Over 22,000 sqm of tapered Kalzip aluminium standing seam sheets were used to create the weatherproof building envelope of the spectacular 12,000 seater Bolshoy Ice Dome that is being used for the 2014 Winter Olympic Games at Sochi in Russia. Designed and built by SIC Mostovik, this giant domed structure has a maximum span of 193 metres, a height of 40 metres and a total surface area of nearly 32,000 sqm.
Located on the Imeretinskaya Plain which nestles between the Caucasus Mountains and the shores of the Black Sea, the Sochi Olympic Park comprises a coastal cluster of 11 new purpose-built venues specially constructed for the 2014 Winter Games. Created to host the ice hockey events, the Bolshoy Ice Dome is widely considered to be the most impressive and complex of these venues. After the Games, the arena will serve as an ultra-modern, world-class multipurpose sports and entertainment centre.
Inspired by the Russian’s iconic Fabergé egg, the innovatively designed external envelope of the Bolshoy Ice Dome can change its colour like a chameleon. Although the Fabergé egg was the main creative criterion, the design concept of the dome also emulates a frozen water droplet according to Alexander Knyazev from the Russian architect SIC Mostovik. He explains, “We decided on a clear elliptical basic form with a dome-shaped superstructure. The exterior design was to allow different plays of colour with the use of LED technology. Depending on needs, both Fabergé-like and arbitrary patterns can be generated. Of course, single-colour or white lights can also be projected, so that the building then appears very puristic and clean.”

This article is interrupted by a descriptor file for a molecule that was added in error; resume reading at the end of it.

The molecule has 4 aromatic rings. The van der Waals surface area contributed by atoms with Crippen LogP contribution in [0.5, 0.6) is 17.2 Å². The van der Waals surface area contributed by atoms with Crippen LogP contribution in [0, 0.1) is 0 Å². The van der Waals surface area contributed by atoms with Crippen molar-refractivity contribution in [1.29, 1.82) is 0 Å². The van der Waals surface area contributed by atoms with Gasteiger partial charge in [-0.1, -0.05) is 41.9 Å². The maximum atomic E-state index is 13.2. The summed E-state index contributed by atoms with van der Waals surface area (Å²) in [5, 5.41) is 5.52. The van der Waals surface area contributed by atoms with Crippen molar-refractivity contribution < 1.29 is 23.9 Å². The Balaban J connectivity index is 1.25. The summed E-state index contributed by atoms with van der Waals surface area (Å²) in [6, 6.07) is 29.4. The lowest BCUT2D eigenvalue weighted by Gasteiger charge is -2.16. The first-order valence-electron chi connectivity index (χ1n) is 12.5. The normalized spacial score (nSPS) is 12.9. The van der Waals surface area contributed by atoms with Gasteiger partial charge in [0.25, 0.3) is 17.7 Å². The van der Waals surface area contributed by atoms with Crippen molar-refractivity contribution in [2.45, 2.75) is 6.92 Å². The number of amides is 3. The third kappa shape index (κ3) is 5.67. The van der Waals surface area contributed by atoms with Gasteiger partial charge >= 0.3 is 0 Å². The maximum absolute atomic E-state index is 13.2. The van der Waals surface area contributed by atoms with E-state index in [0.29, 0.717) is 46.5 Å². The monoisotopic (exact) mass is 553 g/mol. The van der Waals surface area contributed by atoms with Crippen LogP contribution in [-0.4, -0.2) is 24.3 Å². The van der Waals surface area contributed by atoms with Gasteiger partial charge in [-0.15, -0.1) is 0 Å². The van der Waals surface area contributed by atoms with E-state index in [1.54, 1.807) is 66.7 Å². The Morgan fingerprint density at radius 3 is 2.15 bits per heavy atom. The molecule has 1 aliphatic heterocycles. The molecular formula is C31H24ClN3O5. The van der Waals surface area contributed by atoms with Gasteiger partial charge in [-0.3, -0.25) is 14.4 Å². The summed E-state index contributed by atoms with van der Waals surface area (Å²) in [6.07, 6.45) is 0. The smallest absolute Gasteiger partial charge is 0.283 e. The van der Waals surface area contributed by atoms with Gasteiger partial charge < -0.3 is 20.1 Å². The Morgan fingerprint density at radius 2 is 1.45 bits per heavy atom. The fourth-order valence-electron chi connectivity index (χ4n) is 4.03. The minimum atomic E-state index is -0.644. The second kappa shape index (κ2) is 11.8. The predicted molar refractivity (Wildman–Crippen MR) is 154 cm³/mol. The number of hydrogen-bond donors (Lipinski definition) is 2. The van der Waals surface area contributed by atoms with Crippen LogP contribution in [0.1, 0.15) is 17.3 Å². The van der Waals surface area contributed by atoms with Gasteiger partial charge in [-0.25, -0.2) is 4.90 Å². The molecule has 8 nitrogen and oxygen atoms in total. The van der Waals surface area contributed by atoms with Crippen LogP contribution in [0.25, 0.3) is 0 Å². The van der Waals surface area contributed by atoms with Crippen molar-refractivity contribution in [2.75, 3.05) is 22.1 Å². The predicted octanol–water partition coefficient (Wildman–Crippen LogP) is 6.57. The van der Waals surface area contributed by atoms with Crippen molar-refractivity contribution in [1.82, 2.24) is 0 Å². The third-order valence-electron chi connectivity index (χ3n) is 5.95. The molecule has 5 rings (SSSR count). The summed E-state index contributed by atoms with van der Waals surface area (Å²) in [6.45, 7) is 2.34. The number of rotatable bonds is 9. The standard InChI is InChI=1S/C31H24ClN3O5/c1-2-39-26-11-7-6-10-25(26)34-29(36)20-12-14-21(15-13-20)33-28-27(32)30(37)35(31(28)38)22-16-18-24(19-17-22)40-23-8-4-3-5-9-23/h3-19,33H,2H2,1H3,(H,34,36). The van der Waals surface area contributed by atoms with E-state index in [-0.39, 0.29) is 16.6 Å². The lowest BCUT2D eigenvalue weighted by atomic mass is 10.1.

This ever-fascinating dome gains its spectacular appearance from the shape which is formed by the Kalzip aluminium roof which is overclad with pearl-coloured aluminium composite panels studded with LED’s to produce a ‘glowing’ envelope that reflects both the environment and the continual changes of daylight.
Bolshoy Ice Dome’s complex 3-dimensional roof structure consists of multiple layers; firstly a sub-construction of perforated steel trapezoidal decking sheets mounted on steel girders. This was topped with a Kalzip VCL, two layers of Kalzip compressible mineral wool insulation and a tubular substructure of Kalzip Flexicon RR 80 onto which the Kalzip roofing sheets were affixed.
Kalzip Senior Engineer, Robert Thiebes explains, “This flexible tubular substructure is particularly suitable for accommodating tolerances and minor variations in the height of the supporting steel structure to ensure the required level of the Kalzip outer skin. With such a sophisticated building geometry as this structure, it’s most important that the Kalzip system is mounted in the appropriate plane to achieve the dome’s complex shape.”
To ensure the complete integrity of the Kalzip roof, a great deal of intricate welding work was necessary at the sheet joints, particularly around the ridge area. A series of aluminium top hat section supports mounted on angle brackets were then attached to Kalzip FA seam clips fastened to the standing seam without penetrating the Kalzip. The aluminium composite panels with their integrated LED technology were then affixed to the network of T-section supports to complete the impressive rainscreen overcladding.
Employing this type of construction technique means that an infinite variety of creative design options are available to architects by using the Kalzip standing seam system to insulate and weatherproof the building envelope and carry virtually any type of rainscreen overcladding as an aesthetic façade.
For more details about the Kalzip standing seam roofing system, please visit: www.kalzip.com